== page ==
Data analytics company, Windward has published a report on maritime data, which highlights the rise in prevalence of data manipulation and vessel identity fraud.

The report, entitled ‘AIS Data on the High Seas: An Analysis of the Magnitude and Implications of Growing Data Manipulation at Sea’, claims AIS data is being distorted and misused by the maritime fleet and those who would target the fleet.

“Global seaborne trade touches nearly every aspect of our lives, with 90 per cent of the world’s trade and most of our commodities transported by sea. And yet, the oceans remain one of the last Wild West frontiers, as this report shows that the data available on what’s happening at sea is increasingly unreliable and manipulated,” explained Ami Daniel, co-founder and CEO of Windward. “Using this data as-is is a dangerous, and costly, game of chance. With so much at stake, Windward is at the forefront of providing technology that reveals what's truly at sea.”



The report identified five key findings:

•    There has been a 30 per cent increase in the number of vessels using false identities across the maritime fleet.
•    Only 41 per cent of voyages have their final ports of call recorded.
•    Since 2012 there has been a 59 per cent increase in the number of vessels transmitting incorrect positioning information.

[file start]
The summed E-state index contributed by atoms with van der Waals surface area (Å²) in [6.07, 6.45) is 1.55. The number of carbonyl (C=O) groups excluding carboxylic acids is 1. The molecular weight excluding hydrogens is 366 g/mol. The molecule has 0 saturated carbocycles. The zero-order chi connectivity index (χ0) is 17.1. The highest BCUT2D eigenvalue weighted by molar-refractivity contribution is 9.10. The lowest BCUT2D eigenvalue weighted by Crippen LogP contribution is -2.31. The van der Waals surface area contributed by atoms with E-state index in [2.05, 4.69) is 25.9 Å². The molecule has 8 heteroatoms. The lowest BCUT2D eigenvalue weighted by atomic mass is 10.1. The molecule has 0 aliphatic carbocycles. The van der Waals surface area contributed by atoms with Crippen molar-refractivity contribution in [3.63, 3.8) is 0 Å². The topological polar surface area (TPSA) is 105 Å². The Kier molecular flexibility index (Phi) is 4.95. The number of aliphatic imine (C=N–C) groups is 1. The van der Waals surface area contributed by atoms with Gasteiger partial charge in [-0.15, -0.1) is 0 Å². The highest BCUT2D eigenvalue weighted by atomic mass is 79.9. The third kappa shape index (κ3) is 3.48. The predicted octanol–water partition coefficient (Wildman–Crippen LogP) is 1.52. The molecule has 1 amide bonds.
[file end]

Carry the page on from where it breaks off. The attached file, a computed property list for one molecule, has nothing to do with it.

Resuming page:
•    Twenty-seven per cent of vessels fail to transmit any data for at least a tenth of their operational time.
•    AIS spoofing – creating phantom AIS profiles – is on the rise.

Speaking to The Superyacht Report earlier this year Captain Fernando Vallmitjana, of Tales, had also highlighted a superyacht-specific problem created by AIS transmissions. “The ship agents are using this information to make money”, he explained. “The paparazzi can track the vessel at 30-second updates.”

However, in response to these comments MarineTraffic.com’s founder, Dr Dimitris Lekkas, said, “I do not believe that the presence of AIS on board superyachts has any security implications in addition to the threats that a yacht faces anyway. Any vessel of that size [would be] easily spotted by any interested party well before the introduction of AIS.”